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Data key in ATF, Columbus police partnership to connect guns to violent crimes

Connecting the shooter and the gun to a crime also takes more than data and ballistics. But it can help.

A year of record-pacing violence has created more work volume for both local and federal law enforcement agencies, as a new partnership announced earlier this month aims to gather more intelligence and data surrounding the guns used in crimes in the Columbus area.

A 10 Investigates’ review of guns recovered by Columbus police since 2018 shows that for every 10 guns recovered, as many as seven of them were gathered by police through the use of search warrants or felony investigations.

Less than two out of every 10 were turned in or found.

In other words, police are having to go find the firearms, not the other way around.

“That’s correct,” said ATF Special Agent in Charge Roland Herndon.

In an interview with 10 Investigates Monday, Herndon outlined the challenges facing law enforcement during a violent year and the prospects and partnerships that he says may aid in trying to curb some of the gun violence.

Because firearms can be purchased legally through a licensed firearms dealer, sold through peer-to-peer sales, gifted, stolen or found, it’s often difficult for law enforcement to track every turn of a firearm’s life cycle.

Connecting the shooter and the gun to a crime also takes more than data and ballistics.

But it can help.

“We are identifying the trigger pullers. That’s the job of the CGIC – we are identifying the trigger pullers in the area,” Herndon said, referring to the Crime Gun Intelligence Center. Herndon says the creation of these centers in Ohio cities like Cincinnati, Cleveland and Columbus are designed to help bridge technology and data with the aim of connecting the firearm to the suspect involved in the crime,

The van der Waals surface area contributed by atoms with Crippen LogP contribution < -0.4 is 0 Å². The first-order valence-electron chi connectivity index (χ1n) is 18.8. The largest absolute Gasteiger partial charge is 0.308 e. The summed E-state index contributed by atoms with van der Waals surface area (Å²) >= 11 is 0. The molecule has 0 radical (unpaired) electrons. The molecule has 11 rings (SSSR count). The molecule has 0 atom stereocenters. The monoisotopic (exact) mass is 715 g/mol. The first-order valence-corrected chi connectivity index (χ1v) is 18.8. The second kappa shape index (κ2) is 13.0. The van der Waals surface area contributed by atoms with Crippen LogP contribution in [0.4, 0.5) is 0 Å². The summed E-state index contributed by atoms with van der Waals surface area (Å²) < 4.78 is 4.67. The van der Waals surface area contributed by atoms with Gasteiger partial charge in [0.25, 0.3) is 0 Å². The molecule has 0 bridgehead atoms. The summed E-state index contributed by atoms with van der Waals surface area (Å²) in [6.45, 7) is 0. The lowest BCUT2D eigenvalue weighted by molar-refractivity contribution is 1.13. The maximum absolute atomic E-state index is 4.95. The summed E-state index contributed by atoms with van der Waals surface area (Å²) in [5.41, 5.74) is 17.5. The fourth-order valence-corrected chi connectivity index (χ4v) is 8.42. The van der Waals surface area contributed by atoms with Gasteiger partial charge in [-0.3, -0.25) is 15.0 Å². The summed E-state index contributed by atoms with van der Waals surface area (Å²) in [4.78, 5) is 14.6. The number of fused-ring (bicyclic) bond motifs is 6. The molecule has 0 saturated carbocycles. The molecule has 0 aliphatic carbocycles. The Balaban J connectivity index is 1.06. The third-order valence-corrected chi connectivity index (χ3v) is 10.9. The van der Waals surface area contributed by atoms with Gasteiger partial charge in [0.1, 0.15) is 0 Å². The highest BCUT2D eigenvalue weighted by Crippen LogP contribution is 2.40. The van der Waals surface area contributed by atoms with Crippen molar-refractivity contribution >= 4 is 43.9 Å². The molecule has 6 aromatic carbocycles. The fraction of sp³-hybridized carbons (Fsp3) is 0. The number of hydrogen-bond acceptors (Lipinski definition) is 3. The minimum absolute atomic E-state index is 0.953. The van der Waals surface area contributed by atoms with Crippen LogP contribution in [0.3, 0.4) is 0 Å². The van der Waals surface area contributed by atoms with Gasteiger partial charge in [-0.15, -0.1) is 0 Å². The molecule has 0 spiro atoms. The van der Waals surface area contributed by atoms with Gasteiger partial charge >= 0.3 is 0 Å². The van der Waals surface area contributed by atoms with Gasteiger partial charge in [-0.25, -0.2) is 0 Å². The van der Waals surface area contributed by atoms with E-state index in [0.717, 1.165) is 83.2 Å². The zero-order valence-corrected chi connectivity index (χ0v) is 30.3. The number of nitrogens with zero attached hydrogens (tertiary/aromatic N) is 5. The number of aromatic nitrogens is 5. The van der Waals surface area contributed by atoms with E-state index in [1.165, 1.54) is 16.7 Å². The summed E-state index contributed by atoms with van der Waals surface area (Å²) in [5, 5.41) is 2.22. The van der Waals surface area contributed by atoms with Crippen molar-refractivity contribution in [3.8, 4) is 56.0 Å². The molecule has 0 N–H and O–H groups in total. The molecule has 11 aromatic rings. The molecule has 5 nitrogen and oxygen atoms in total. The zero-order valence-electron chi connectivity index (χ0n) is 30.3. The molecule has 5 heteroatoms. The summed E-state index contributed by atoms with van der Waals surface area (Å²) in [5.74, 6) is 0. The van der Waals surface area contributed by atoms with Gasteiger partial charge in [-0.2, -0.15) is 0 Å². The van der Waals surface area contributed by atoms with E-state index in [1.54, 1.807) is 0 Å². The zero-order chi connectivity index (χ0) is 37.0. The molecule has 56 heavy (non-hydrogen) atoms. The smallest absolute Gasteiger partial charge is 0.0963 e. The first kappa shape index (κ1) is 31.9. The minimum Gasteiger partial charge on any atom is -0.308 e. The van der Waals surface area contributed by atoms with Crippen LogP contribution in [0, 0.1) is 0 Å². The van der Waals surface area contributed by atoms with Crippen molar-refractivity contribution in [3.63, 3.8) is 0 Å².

One tool that’s available from ATF to other law enforcement agencies is NIBIN or the National Integrated Ballistics Information Network. The computer-based repository allows investigators to match ballistics information to other cases across the country – which could help determine if the same gun is used in more than one crime.

“We are trying to stop the flow of the firearms to those individuals that shouldn’t have them as fast as possible,” he said.

Below is a breakdown of guns in the Columbus Division of Police property room:

2021 guns recovered: 1,325

Of the 1,325 guns recovered, 60 percent (or 820 guns) were gathered through either search warrants or felony investigations. Less than 25 percent were found or turned in.

2020 guns recovered: 2,840

Of the 2,840 guns recovered in 2020, 65 percent (or 1,857 guns) were gathered through search warrants or felony investigations. Less than 25 percent were found or turned in.

2019 guns recovered: 2,362

Of the 2,362 guns recovered in 2019, 70 percent (or 1,642 guns) were recovered through search warrants or felony investigations. Less than 20 percent of the guns were found or turned in.

2018 guns recovered: 2628

Of the 2,628 guns recovered in 2018, 72 percent (or 1,894 guns) were recovered through search warrants or felony investigations, Less than 20 percent were found or turned in.